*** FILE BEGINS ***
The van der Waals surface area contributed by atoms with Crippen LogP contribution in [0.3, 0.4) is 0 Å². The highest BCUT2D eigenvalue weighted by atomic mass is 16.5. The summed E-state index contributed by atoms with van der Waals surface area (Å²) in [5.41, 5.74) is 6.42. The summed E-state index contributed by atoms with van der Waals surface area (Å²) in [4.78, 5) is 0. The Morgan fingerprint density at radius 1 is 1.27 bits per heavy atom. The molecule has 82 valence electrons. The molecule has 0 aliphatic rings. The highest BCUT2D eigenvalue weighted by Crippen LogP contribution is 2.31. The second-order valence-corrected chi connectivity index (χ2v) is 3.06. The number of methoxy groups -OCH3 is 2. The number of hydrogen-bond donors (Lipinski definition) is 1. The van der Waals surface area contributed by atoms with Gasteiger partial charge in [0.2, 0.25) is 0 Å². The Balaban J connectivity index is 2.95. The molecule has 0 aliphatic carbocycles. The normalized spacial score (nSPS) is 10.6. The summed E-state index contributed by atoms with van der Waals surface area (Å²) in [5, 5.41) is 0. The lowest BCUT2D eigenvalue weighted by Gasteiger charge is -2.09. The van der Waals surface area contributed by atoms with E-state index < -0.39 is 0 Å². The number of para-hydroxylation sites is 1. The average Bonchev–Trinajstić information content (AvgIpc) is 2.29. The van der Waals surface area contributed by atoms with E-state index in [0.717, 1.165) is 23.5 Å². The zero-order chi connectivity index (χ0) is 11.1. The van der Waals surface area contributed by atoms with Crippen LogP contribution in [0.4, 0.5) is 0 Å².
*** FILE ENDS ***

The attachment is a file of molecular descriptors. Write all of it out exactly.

The van der Waals surface area contributed by atoms with Crippen LogP contribution in [0.3, 0.4) is 0 Å². The highest BCUT2D eigenvalue weighted by atomic mass is 16.5. The summed E-state index contributed by atoms with van der Waals surface area (Å²) in [5.41, 5.74) is 6.42. The summed E-state index contributed by atoms with van der Waals surface area (Å²) in [4.78, 5) is 0. The Morgan fingerprint density at radius 1 is 1.27 bits per heavy atom. The molecule has 82 valence electrons. The molecule has 0 aliphatic rings. The highest BCUT2D eigenvalue weighted by Crippen LogP contribution is 2.31. The second-order valence-corrected chi connectivity index (χ2v) is 3.06. The number of methoxy groups -OCH3 is 2. The number of hydrogen-bond donors (Lipinski definition) is 1. The van der Waals surface area contributed by atoms with Gasteiger partial charge in [0.2, 0.25) is 0 Å². The Balaban J connectivity index is 2.95. The molecule has 0 aliphatic carbocycles. The normalized spacial score (nSPS) is 10.6. The summed E-state index contributed by atoms with van der Waals surface area (Å²) in [5, 5.41) is 0. The lowest BCUT2D eigenvalue weighted by Gasteiger charge is -2.09. The van der Waals surface area contributed by atoms with E-state index < -0.39 is 0 Å². The number of para-hydroxylation sites is 1. The average Bonchev–Trinajstić information content (AvgIpc) is 2.29. The van der Waals surface area contributed by atoms with E-state index in [0.717, 1.165) is 23.5 Å². The zero-order chi connectivity index (χ0) is 11.1. The van der Waals surface area contributed by atoms with Crippen LogP contribution in [0.4, 0.5) is 0 Å².